Greenspun’s tenth rule of programming says
Any sufficiently complicated C or Fortran program contains an ad hoc, informally-specified, bug-ridden, slow implementation of half of Common Lisp.
Here I’m going to take seriously a rule that was only not entirely serious. It’s saying three things about Lisp.
- It’s a frequently rediscovered technology. There’s something inevitable about it.
- It’s not completely widely known. Not everyone knows about it, so they don’t know that they’re reinventing it.
- It’s not easy to implement, hence all the poor implementations.
The same could be said of state machines. A number of projects have grown until they contained an ad hoc, informally-specified, bug-ridden, slow implementation of state machines.
What are other ideas like Lisp and state machines that are frequently and poorly reinvented?
16 thoughts on “Frequently rediscovered technologies”
I’d propose configuration options and command line arguments. Many different programs come up with new (and often broken/fragile) ways to configure their options, be they in a ini-style file or command line arguments that have inconsistent formatting.
Most distributed systems seem to recreate failures when building distributed consistency (via CAP, most everyone gives up consistency for speed and availability)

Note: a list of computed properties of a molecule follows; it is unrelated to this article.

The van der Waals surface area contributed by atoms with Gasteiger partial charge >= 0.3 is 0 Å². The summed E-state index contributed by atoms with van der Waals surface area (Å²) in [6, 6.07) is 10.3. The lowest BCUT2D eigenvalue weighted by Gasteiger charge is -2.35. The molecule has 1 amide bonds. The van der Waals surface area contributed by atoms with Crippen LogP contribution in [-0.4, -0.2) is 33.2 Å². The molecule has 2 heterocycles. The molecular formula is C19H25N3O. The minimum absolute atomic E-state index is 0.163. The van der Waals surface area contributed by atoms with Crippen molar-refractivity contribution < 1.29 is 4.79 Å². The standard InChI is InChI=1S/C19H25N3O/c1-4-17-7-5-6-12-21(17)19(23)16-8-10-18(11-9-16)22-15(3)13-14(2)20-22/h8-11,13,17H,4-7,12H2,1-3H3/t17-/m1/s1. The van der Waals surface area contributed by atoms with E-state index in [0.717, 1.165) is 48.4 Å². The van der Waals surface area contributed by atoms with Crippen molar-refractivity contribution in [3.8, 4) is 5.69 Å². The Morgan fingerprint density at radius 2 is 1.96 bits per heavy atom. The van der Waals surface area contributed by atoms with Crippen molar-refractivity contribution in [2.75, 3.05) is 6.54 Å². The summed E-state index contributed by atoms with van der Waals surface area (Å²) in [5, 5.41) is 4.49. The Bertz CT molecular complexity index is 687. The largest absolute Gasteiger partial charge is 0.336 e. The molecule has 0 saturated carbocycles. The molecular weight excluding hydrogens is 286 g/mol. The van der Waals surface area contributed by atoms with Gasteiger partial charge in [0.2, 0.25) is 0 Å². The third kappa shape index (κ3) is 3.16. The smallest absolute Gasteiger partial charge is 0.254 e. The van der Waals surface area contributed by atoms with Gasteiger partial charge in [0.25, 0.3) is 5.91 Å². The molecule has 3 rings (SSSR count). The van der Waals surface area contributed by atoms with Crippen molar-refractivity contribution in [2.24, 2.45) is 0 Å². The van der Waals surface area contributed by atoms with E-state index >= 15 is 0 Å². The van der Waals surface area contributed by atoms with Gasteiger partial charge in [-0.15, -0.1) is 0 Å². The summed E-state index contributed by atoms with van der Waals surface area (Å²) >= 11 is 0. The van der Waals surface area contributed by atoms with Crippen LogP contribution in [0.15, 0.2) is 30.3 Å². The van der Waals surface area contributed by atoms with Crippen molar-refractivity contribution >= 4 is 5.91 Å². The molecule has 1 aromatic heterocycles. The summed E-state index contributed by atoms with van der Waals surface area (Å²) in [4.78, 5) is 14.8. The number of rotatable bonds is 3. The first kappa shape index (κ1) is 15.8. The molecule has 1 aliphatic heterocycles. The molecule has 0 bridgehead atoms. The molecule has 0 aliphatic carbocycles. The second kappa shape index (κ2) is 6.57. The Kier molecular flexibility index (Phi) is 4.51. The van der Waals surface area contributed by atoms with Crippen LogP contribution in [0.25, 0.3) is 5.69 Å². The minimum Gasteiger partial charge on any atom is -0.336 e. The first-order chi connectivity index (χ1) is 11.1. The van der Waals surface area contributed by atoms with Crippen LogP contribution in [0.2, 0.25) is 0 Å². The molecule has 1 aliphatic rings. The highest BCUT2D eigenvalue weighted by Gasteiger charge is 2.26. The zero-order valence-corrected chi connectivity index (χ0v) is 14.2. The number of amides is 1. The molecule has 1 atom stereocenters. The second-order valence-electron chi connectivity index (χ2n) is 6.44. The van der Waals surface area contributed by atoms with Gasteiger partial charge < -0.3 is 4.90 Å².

Mordern build systems for web applications often re-invent build tools that are supposed to make development easier (Make and Watch unix commands).
Unification is one of the most notoriously reinvented technology.
Any sufficiently complicated server program contains an ad hoc, informally-specified, bug-ridden, slow implementation of half of Erlang.
More generally, my experience is that large and highly concurrent servers tend to reinvent the actor model because shared-state concurrency becomes overwhelming
Automation tools, like Hrishikesh says. Everyone writing build management tools should be required to spend a month with GNU Make first. I expect 90% of new build tools would then not exist. (Or we’d get some good patches for Make.)
Another good example: The Go community is doing everything they possibly can to not reach the same conclusion for package management as every other language. Despite the rather obvious prior art, they’re actively trying to avoid “being like everyone else”, because reasons. They’ll eventually end up with the same conclusions as every other language, but they’ll go through as much pain as they possibly can before giving in. More information: http://engineeredweb.com/blog/2016/path-go-pkg-mgmt/
Recursive descent compilers
I suspect lisp is not difficult to implement, but only when done intentionally. When done unintentionally you will make poor design decisions from the start that impede you. Not having a clear direction from the start makes it difficult to reach a goal.